He showed me a playtest version of his new game, Wellington's War. It covers the campaign in Spain during the Napoleonic Wars. I have gamed that many times with Wellington, a CDG from GMT. This is a block game using a system similar to Hammer of the Scots, my favorite block game from Columbia Games which I have played many times. It sounded really interesting. It is scheduled to come out later this year. Should be good. I just might have to preorder it.

Final match of the Strike Force One tournament

But the best part of the convention was saved for last. On Saturday night was the game auction. It is run by Alan Emrich, a veteran of the wargaming hobby. Even if you aren't interested in wargames you would enjoy the auction. Alan clearly missed his calling as a standup comic. This year it was a tough time for Alan though. He had left during the week when his elderly mother took ill and passed away. But he came back to the convention because "it was where his friends were".

Before the auction, things started off with the final match of the Strike Force One tournament. I have played Strike Force One. It is a very simple game meant to teach wargaming to new players. Seriously, it has four units on one side and three on the other. It takes about five minutes to play - if you are really slow. But Victory Point Games sponsors a tournament at CSW Expo every year. I wasn't too interested since I think the game is way too simple. But then I saw the prizes - a whole table full of wargames! And Pat Mulvihill, my opponent from Karelia 44 on the first day, was in the finals. And he won. He walked away with his arms full of games donated by publishers to support the convention. I think that I am really going to have to practice at Strike Force One this year in preparation for next years convention. How hard can it be? Looks like there are just too many good prizes at stake here. Pat won the tournament. I have to admit that I was a little envious as he left with just about as many wargames as he could carry. But I also won a prize. I was the very first person to register for the convention. Just lucky, I had the CSW site open in a window while I was doing something else. I noticed when the registration went live and was the first to sign up. So I was called to the front and got a prize - a Napoleonic wargame from Hexasim.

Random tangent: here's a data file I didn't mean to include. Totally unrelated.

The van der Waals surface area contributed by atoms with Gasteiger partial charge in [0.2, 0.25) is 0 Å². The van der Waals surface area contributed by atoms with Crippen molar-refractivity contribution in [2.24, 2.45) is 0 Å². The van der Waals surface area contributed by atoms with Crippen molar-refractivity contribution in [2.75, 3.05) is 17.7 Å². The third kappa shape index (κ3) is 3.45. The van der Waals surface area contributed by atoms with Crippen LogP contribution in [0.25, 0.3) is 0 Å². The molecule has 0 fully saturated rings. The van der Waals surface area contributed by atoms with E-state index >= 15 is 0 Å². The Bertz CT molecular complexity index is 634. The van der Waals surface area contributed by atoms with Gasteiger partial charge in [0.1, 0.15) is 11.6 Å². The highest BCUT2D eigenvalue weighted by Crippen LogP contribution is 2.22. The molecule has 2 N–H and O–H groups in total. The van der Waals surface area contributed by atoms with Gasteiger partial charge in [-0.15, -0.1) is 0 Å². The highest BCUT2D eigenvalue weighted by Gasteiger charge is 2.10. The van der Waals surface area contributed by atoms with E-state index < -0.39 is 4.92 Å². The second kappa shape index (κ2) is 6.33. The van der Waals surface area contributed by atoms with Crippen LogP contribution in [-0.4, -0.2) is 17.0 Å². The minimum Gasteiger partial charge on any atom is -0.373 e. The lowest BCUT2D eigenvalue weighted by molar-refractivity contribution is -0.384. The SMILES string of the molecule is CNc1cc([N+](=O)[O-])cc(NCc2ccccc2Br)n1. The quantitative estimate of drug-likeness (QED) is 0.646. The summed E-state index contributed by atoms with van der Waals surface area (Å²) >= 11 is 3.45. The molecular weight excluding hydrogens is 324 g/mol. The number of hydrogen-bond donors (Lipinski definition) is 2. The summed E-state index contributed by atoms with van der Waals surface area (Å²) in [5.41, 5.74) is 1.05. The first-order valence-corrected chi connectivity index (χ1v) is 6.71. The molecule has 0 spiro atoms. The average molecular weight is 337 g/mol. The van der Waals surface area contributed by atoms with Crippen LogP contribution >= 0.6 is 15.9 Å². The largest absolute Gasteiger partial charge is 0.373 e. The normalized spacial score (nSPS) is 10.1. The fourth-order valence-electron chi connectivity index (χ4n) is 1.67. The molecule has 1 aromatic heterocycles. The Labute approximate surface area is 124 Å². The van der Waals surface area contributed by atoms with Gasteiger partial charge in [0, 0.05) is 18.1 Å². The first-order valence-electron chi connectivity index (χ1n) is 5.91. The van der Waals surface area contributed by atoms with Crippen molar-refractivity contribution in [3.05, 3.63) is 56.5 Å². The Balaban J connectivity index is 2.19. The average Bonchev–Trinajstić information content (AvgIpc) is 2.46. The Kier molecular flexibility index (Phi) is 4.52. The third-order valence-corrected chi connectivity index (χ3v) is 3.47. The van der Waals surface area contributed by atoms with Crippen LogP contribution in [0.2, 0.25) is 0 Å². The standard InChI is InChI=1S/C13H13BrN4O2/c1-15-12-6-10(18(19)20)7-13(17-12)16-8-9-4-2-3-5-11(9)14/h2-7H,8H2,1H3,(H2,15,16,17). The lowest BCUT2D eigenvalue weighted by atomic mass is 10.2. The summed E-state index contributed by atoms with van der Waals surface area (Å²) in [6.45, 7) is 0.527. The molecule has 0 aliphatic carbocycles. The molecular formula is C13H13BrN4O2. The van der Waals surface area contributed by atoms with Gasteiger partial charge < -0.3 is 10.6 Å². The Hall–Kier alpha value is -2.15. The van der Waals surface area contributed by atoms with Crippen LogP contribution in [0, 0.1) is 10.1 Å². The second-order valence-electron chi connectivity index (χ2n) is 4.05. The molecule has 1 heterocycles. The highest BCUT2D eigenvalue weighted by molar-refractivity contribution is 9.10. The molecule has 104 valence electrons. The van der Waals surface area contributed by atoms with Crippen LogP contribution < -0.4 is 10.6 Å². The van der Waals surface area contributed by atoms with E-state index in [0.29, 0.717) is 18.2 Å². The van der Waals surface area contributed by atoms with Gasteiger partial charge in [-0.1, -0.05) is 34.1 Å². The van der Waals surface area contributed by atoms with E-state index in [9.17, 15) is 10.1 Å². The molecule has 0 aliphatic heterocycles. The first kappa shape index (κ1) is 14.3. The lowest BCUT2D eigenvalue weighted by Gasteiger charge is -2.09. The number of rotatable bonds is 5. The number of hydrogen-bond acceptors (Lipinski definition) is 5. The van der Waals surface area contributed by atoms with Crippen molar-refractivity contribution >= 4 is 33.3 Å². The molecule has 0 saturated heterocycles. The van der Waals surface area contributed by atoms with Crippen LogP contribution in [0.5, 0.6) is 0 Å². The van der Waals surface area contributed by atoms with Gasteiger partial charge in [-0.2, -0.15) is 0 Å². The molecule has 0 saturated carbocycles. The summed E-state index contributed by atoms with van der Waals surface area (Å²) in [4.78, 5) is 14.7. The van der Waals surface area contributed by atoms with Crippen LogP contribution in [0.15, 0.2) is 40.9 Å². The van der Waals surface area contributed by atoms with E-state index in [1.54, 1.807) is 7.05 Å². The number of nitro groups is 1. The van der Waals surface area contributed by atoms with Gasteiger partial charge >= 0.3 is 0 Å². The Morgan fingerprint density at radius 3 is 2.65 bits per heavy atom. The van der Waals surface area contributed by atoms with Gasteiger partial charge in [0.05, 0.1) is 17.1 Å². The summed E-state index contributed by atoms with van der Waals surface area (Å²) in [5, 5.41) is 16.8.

Saturday night wargame auction

Then the auction started. For me it is exciting to have an opportunity to get some real gems of out-of-print games in the auction. But this year there wasn't much in the auction that I was interested in. But it was still a hoot. Alan Emrich is hilarious. The high point of the auction was when a stock certificate for SPI came up. SPI was THE wargaming company back in the eighties and nineties, the "Golden Age" of wargaming. Two guys (one of whom was Alan E.) really went at it to get it. As a collectors item is sold for way more than it was ever worth when it actually was worth shares in a real company. I only bid seriously on one item, a three issue set of Strategy and Tactics that had three games on the Roman Empire from the Trajan series. I didn't get it. But that was ok. I had done alright in the Flea Market and the vendor area.

It was a great week at CSW Expo. I had a blast. I played a lot of wargames. I won some, I lost some. I had a lot of fun. I made a lot of friends. I am looking forward to going back next year.